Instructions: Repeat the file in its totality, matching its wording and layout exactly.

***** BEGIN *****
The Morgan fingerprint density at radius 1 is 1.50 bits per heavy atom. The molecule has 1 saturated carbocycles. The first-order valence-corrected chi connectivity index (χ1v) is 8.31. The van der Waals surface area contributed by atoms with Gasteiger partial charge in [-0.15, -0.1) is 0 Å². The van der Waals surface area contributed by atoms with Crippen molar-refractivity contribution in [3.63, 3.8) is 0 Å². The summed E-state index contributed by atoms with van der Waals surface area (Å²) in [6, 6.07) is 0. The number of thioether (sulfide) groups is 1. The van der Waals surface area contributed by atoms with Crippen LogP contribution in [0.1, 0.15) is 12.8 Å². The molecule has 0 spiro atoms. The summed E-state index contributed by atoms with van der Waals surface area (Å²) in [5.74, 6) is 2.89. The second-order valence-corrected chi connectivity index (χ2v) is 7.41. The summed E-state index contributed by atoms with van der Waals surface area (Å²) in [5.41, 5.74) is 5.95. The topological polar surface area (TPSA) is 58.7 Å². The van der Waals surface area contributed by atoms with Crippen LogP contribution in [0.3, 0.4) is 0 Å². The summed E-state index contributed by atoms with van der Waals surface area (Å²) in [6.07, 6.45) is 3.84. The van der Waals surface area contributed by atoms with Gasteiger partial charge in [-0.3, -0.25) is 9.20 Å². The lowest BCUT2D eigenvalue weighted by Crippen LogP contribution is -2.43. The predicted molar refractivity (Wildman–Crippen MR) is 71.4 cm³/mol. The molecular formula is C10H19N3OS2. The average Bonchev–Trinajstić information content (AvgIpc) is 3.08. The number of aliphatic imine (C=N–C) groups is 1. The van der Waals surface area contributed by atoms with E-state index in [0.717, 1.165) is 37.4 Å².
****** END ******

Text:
The Morgan fingerprint density at radius 1 is 1.50 bits per heavy atom. The molecule has 1 saturated carbocycles. The first-order valence-corrected chi connectivity index (χ1v) is 8.31. The van der Waals surface area contributed by atoms with Gasteiger partial charge in [-0.15, -0.1) is 0 Å². The van der Waals surface area contributed by atoms with Crippen molar-refractivity contribution in [3.63, 3.8) is 0 Å². The summed E-state index contributed by atoms with van der Waals surface area (Å²) in [6, 6.07) is 0. The number of thioether (sulfide) groups is 1. The van der Waals surface area contributed by atoms with Crippen LogP contribution in [0.1, 0.15) is 12.8 Å². The molecule has 0 spiro atoms. The summed E-state index contributed by atoms with van der Waals surface area (Å²) in [5.74, 6) is 2.89. The second-order valence-corrected chi connectivity index (χ2v) is 7.41. The summed E-state index contributed by atoms with van der Waals surface area (Å²) in [5.41, 5.74) is 5.95. The topological polar surface area (TPSA) is 58.7 Å². The van der Waals surface area contributed by atoms with Crippen LogP contribution in [0.3, 0.4) is 0 Å². The summed E-state index contributed by atoms with van der Waals surface area (Å²) in [6.07, 6.45) is 3.84. The van der Waals surface area contributed by atoms with Gasteiger partial charge in [-0.3, -0.25) is 9.20 Å². The lowest BCUT2D eigenvalue weighted by Crippen LogP contribution is -2.43. The predicted molar refractivity (Wildman–Crippen MR) is 71.4 cm³/mol. The molecular formula is C10H19N3OS2. The average Bonchev–Trinajstić information content (AvgIpc) is 3.08. The number of aliphatic imine (C=N–C) groups is 1. The van der Waals surface area contributed by atoms with E-state index in [0.717, 1.165) is 37.4 Å².